Hunger Games Trilogy - Suzanne Collins - 2008,2009,2010

Wow, it is gonna be hard to talk about these three books without spoilers! 

The place: A dystopia built on the destroyed remains of North America, sometime in the future.  Panem
consists of a Capitol and 12 outlying districts.  Each district is a piece of Capitol Pie creating one major export ranging from agriculture to technology.  

The Hunger Games: Created with the birth of Panem, meant to maintain power in the Capitol and fear in the districts.  One Male and One Female between the ages of 12-18 are chosen in a lottery (called the Reaping) from each district to fight in a manufactured game arena - to the death.  The chosen are called tributes, the last one standing is the victor, set for a life of celebrity and luxury.

"The Hunger Games" is told from the first person perspective of District 12 tribute, Katniss Everdeen, a 16 year-old girl from the Seam, the poorest section of the already poor district.  She travels with and competes against the baker's son, Peeta Mellark.  The two tributes face the arena with the support of their mentor, an alcoholic named Haymitch who won the games 24 years before, and groups of stylists responsible for costuming the tributes at the Opening Ceremonies.  As a tribute in the 74th Annual Hunger Games, Katniss must leave behind her best friend and hunting partner, Gale, her mother and younger sister and the last struggling remnants of childhood.

Katniss's home district felt almost medieval to me - District 12 and Panem especially recalls the feeling of "The Handmaid's Tale" and also a bit of "Girl with a Pearl Earring" minus the elegant prose.  The world of Panem is part futuristic sci-fi, (hovercrafts)  part modern day (constant television) and part historic (the Hob - a black market for game and goods).  "The Hunger Games" opens the Trilogy, and part of me wishes it had stopped right there - because beyond the arena is rebellion and revolution with teens on the front lines and it's a murky path to "Mockingjay".  Collins style is more about shock and brute force and the romance reader in me wishes she would have handled the love triangle much differently.  

Seems you can't get away from the Twilight fans  - you're either Team Peeta or Team Gale - 
well, that's not true.  You can certainly be neither.  I had a difficult time deciding - wavering through most of the trilogy in fact - but I think I figured it just before Katniss did.  She was so back and forth,  I felt manipulated and frustrated as I  read.  Katniss was confused not only about those boys, but what romantic love was in general - she didn't let herself feel much of anything because she needed to focus on survival back home and in the arena, I get it.  But it's damn hard to like a heroine who repeatedly rejects or manipulates the love she's given - from either boy.  We don't get a good look at Gale before the Games, just that he's poor as well, takes care of his family too, has her back and hates the Capitol.  Peeta grew up slightly more affluently, he's an artist - the most sensitive character throughout - which is what makes his reaping so cruel.  He's too good for the lot of 'em.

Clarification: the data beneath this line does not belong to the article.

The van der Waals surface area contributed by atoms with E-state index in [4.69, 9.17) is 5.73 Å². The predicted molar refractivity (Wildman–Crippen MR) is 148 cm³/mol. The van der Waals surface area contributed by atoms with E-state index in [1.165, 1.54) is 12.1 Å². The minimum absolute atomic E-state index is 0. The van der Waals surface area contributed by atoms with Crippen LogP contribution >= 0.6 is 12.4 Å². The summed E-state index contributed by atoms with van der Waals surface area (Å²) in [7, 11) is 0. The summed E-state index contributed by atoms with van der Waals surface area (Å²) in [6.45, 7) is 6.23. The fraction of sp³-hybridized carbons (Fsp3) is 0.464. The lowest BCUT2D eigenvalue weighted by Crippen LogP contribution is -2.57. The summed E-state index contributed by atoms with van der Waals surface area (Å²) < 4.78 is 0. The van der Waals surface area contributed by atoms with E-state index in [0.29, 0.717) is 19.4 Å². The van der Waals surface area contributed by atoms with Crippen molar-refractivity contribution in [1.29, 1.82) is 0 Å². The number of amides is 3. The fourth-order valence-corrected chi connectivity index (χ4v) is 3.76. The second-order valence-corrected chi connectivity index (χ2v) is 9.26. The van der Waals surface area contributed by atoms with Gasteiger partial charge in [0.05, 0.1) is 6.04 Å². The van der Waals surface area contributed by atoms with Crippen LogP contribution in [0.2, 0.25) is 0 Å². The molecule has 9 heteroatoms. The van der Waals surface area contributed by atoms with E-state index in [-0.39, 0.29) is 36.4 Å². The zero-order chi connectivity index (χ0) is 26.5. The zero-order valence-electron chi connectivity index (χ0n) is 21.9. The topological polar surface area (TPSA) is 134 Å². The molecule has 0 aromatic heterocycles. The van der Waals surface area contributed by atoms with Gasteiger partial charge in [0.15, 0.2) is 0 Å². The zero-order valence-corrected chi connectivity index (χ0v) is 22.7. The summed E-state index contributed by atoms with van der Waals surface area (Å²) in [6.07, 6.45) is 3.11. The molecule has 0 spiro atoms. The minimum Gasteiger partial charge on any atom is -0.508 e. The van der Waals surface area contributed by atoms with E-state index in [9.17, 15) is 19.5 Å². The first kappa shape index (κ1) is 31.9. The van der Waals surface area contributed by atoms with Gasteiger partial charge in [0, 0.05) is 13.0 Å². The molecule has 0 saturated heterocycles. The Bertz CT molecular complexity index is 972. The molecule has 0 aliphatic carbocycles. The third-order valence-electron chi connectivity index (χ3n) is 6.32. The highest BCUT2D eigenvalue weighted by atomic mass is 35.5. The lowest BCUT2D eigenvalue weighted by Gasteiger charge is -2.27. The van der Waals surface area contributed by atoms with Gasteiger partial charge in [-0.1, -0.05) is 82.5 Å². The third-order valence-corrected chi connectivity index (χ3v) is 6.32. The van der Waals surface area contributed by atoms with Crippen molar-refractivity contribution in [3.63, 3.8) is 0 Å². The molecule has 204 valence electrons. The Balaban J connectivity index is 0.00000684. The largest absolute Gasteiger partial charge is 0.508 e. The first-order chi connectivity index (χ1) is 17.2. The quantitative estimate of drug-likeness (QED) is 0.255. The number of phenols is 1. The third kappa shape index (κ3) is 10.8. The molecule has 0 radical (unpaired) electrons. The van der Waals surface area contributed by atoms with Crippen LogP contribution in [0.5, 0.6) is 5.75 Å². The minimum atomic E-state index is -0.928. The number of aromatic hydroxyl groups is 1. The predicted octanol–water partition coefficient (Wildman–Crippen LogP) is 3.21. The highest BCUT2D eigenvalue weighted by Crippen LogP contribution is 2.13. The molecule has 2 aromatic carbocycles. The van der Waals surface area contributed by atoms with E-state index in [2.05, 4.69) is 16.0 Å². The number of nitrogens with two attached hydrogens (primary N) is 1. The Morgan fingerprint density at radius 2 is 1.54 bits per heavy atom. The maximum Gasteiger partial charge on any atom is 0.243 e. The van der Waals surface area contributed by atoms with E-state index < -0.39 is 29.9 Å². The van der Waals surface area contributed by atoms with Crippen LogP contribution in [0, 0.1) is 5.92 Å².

I didn't always like Katniss, and I didn't really like Book 3 "Mockingjay," I thought it was slow to start and even when the action picked up the violence seemed especially gratuitous.   I won't spoil the third book, but I must say a romance author could have used the hijacking plot device brilliantly to show a couple fall in love all over again.  And don't even get me started on characters who truly deserved happy endings but died pointless deaths...

 Seems like I'm talking a lot of shit, but most, if not all my criticisms are directed at the third and final book.  I really enjoyed "The Hunger Games" and "Chasing Fire" despite the fact that I can identify a handful of influences without even getting into "Battle Royale"(Thanks, Justin).  Collins created a whole new popular culture world with merchandise, a movie on the way and thousands of fans eagerly rushing from one book to the next.  The trilogy certainly has its flaws (the ending of "Chasing Fire"), but one major plus (for me at least), these books and Katniss's skills are a sure way to fill the Buffy void (Katniss and Collins both have a lot to thank Joss Whedon for...) - like it's predecessor it doesn't talk down to kids or hide any brutality by the adults or the children themselves.  

Oh, and in case you're curious....

Team Peeta -  because I can't deny the power of a long-standing unrequited love.